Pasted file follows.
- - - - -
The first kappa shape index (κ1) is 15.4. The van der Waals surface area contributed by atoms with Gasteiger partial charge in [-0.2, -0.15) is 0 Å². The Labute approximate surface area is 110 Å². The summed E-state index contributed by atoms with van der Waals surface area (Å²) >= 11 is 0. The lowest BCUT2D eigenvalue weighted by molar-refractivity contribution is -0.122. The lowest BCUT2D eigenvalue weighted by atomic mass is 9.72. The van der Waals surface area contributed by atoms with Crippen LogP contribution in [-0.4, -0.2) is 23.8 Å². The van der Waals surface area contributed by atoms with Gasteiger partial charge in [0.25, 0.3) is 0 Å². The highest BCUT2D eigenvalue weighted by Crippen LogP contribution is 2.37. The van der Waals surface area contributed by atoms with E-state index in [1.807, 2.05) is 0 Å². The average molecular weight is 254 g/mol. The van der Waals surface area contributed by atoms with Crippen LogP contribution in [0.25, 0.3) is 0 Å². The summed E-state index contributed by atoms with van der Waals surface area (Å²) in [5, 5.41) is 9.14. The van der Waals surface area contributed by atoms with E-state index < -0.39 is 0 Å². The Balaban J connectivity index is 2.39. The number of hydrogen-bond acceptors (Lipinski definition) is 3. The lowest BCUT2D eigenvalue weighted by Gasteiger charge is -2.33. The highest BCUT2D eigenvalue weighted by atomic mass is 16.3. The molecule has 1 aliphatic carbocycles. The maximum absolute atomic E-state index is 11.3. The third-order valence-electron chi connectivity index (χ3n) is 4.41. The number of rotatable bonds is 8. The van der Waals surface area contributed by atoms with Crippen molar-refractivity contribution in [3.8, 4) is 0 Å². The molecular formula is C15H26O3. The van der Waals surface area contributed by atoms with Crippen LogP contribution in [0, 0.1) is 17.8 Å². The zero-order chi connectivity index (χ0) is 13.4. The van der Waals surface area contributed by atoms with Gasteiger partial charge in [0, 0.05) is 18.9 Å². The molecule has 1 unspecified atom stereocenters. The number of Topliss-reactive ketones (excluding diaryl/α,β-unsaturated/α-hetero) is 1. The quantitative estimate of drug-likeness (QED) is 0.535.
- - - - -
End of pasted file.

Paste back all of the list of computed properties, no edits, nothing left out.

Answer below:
The first kappa shape index (κ1) is 15.4. The van der Waals surface area contributed by atoms with Gasteiger partial charge in [-0.2, -0.15) is 0 Å². The Labute approximate surface area is 110 Å². The summed E-state index contributed by atoms with van der Waals surface area (Å²) >= 11 is 0. The lowest BCUT2D eigenvalue weighted by molar-refractivity contribution is -0.122. The lowest BCUT2D eigenvalue weighted by atomic mass is 9.72. The van der Waals surface area contributed by atoms with Crippen LogP contribution in [-0.4, -0.2) is 23.8 Å². The van der Waals surface area contributed by atoms with Gasteiger partial charge in [0.25, 0.3) is 0 Å². The highest BCUT2D eigenvalue weighted by Crippen LogP contribution is 2.37. The van der Waals surface area contributed by atoms with E-state index in [1.807, 2.05) is 0 Å². The average molecular weight is 254 g/mol. The van der Waals surface area contributed by atoms with Crippen LogP contribution in [0.25, 0.3) is 0 Å². The summed E-state index contributed by atoms with van der Waals surface area (Å²) in [5, 5.41) is 9.14. The van der Waals surface area contributed by atoms with E-state index < -0.39 is 0 Å². The Balaban J connectivity index is 2.39. The number of hydrogen-bond acceptors (Lipinski definition) is 3. The lowest BCUT2D eigenvalue weighted by Gasteiger charge is -2.33. The highest BCUT2D eigenvalue weighted by atomic mass is 16.3. The molecule has 1 aliphatic carbocycles. The maximum absolute atomic E-state index is 11.3. The third-order valence-electron chi connectivity index (χ3n) is 4.41. The number of rotatable bonds is 8. The van der Waals surface area contributed by atoms with Crippen molar-refractivity contribution in [3.8, 4) is 0 Å². The molecular formula is C15H26O3. The van der Waals surface area contributed by atoms with Crippen LogP contribution in [0, 0.1) is 17.8 Å². The zero-order chi connectivity index (χ0) is 13.4. The van der Waals surface area contributed by atoms with Gasteiger partial charge in [0, 0.05) is 18.9 Å². The molecule has 1 unspecified atom stereocenters. The number of Topliss-reactive ketones (excluding diaryl/α,β-unsaturated/α-hetero) is 1. The quantitative estimate of drug-likeness (QED) is 0.535.